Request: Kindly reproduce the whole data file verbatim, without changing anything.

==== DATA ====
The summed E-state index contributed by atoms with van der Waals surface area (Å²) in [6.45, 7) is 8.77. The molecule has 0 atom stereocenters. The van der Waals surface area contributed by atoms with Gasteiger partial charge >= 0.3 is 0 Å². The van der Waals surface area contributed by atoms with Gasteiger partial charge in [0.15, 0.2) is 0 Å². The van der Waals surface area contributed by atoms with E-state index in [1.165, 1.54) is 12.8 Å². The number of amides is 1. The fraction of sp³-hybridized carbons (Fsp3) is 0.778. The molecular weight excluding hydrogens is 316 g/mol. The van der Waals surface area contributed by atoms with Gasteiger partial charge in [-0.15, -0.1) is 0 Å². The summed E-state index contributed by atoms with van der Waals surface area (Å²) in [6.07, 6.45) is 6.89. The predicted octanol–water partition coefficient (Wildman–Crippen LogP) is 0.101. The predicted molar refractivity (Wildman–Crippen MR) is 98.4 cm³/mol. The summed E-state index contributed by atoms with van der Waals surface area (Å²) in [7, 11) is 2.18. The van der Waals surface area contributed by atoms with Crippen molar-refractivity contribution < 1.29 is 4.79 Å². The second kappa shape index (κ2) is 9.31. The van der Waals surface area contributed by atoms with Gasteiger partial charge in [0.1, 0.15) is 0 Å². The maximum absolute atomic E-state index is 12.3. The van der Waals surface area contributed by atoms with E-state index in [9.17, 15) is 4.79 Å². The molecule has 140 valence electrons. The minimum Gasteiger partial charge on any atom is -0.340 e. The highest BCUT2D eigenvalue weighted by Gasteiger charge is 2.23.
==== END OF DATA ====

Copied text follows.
The summed E-state index contributed by atoms with van der Waals surface area (Å²) in [6.45, 7) is 8.77. The molecule has 0 atom stereocenters. The van der Waals surface area contributed by atoms with Gasteiger partial charge >= 0.3 is 0 Å². The van der Waals surface area contributed by atoms with Gasteiger partial charge in [0.15, 0.2) is 0 Å². The van der Waals surface area contributed by atoms with E-state index in [1.165, 1.54) is 12.8 Å². The number of amides is 1. The fraction of sp³-hybridized carbons (Fsp3) is 0.778. The molecular weight excluding hydrogens is 316 g/mol. The van der Waals surface area contributed by atoms with Gasteiger partial charge in [-0.15, -0.1) is 0 Å². The summed E-state index contributed by atoms with van der Waals surface area (Å²) in [6.07, 6.45) is 6.89. The predicted octanol–water partition coefficient (Wildman–Crippen LogP) is 0.101. The predicted molar refractivity (Wildman–Crippen MR) is 98.4 cm³/mol. The summed E-state index contributed by atoms with van der Waals surface area (Å²) in [7, 11) is 2.18. The van der Waals surface area contributed by atoms with Crippen molar-refractivity contribution < 1.29 is 4.79 Å². The second kappa shape index (κ2) is 9.31. The van der Waals surface area contributed by atoms with Gasteiger partial charge in [0.1, 0.15) is 0 Å². The maximum absolute atomic E-state index is 12.3. The van der Waals surface area contributed by atoms with E-state index in [9.17, 15) is 4.79 Å². The molecule has 140 valence electrons. The minimum Gasteiger partial charge on any atom is -0.340 e. The highest BCUT2D eigenvalue weighted by Gasteiger charge is 2.23.